Diseases like cancer, heart disease, and Alzheimer's come to mind when people think about health issues associated with the elderly. According to a February 2017 report released by the National Council on Aging, the actual top two are high blood pressure and high cholesterol.
According to the report, 58 percent of men and women over the age of 64 have high blood pressure. High cholesterol affects 47 percent of those over the age of 64. The good news is both issues are treatable.
High Blood Pressure
Reducing sodium intake and stopping addictions like smoking are two ways to start lowering blood pressure. Weight loss and regular exercise are others. This may not be enough, however. If a patient's blood pressure isn't going down after making lifestyle changes, prescription medications are the next path to take.
Diuretics are one option. They work by flushing excess water from the body, which reduces the amount of blood in the body. If these do not work heart medications known as beta-blockers are useful in reducing how hard the heart works. Beta-blockers make the heart beat slower and with less power.
Some cases of high cholesterol can be reversed through weight loss, exercise, and diet. One of the first things doctors recommend is to cut down intake of saturated fats and sugars. Adding vegetables and fiber to the diet can help. Limiting red meats is also important. Exercise is also important. For seniors, a daily walk is a good start. If that's not possible, chair yoga programs are also helpful.
If diet, exercise, and weight loss are not enough, prescription medications are often the next step. Statins are one option and work by preventing the liver from making cholesterol. Another option is to use medications that keep the small intestine from allowing cholesterol to pass into the bloodstream.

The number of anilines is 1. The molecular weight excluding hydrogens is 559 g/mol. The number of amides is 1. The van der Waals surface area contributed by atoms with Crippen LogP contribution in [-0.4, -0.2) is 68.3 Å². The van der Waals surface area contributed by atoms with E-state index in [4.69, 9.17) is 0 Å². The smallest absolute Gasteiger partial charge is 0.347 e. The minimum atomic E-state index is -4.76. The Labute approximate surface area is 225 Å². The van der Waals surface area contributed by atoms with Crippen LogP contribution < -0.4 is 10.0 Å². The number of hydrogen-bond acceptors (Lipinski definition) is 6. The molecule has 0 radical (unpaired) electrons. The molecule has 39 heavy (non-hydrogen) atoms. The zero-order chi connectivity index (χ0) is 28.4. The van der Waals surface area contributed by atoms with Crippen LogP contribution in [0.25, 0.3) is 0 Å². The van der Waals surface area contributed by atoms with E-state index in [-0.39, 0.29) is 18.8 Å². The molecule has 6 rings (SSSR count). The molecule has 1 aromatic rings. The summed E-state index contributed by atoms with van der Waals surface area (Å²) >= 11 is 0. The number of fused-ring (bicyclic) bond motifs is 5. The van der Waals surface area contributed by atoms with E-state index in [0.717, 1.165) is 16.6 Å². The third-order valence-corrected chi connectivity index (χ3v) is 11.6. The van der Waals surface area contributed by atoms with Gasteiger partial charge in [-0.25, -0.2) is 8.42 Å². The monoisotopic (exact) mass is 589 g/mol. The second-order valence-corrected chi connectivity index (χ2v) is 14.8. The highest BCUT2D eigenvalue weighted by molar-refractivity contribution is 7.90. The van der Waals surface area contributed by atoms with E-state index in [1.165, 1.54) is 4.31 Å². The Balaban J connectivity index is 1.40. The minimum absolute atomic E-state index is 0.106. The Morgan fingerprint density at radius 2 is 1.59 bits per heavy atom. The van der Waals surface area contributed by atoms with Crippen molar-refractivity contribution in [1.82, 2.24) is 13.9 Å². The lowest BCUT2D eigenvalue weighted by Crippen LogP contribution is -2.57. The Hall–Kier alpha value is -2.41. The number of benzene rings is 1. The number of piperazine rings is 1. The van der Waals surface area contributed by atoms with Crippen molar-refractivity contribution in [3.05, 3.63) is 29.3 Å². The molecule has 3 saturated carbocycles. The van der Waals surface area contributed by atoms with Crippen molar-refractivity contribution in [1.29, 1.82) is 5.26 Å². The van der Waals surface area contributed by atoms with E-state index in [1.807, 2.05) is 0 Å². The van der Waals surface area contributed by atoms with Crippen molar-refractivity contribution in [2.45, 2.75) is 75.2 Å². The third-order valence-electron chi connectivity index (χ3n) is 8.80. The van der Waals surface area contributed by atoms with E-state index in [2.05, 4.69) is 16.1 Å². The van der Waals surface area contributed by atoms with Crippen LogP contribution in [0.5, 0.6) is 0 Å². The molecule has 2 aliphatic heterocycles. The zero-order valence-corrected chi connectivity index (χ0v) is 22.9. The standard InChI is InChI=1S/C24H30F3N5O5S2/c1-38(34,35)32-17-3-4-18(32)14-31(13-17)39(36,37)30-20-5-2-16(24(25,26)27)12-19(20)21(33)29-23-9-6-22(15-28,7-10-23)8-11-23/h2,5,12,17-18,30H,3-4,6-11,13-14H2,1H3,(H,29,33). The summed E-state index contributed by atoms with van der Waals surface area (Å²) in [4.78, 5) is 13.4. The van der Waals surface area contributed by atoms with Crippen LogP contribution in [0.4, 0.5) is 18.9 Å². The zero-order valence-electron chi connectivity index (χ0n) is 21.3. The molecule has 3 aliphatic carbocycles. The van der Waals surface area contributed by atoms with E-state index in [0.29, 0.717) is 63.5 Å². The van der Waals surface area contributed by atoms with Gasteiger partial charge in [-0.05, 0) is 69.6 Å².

There are also medications that cause the liver to use up extra cholesterol to make higher levels of bile and others that trigger the liver to absorb LDL cholesterol. A person's doctor will determine the best course of action.
Sometimes a Helping Hand is the Best Treatment
As people age, memory declines can be normal. It makes it hard to remember to take medications on time. It also makes it hard to cook nutritious meals or even know how to shop for healthier ingredients. When these concerns appear, caregivers can help.
Caregivers offer services that help seniors shop for groceries and prepare meals that meet a doctor's dietary guidelines. Medication reminders are another option. Finally, caregivers can also join their charge on walks or get them safely to senior centers for exercise programs. Call a home care agency to learn more.
If you or an aging loved-one are considering hiring home health care in Hoover, AL, please contact the caring staff at Senior Legacy Care today. Call us at (205) 380-7418.
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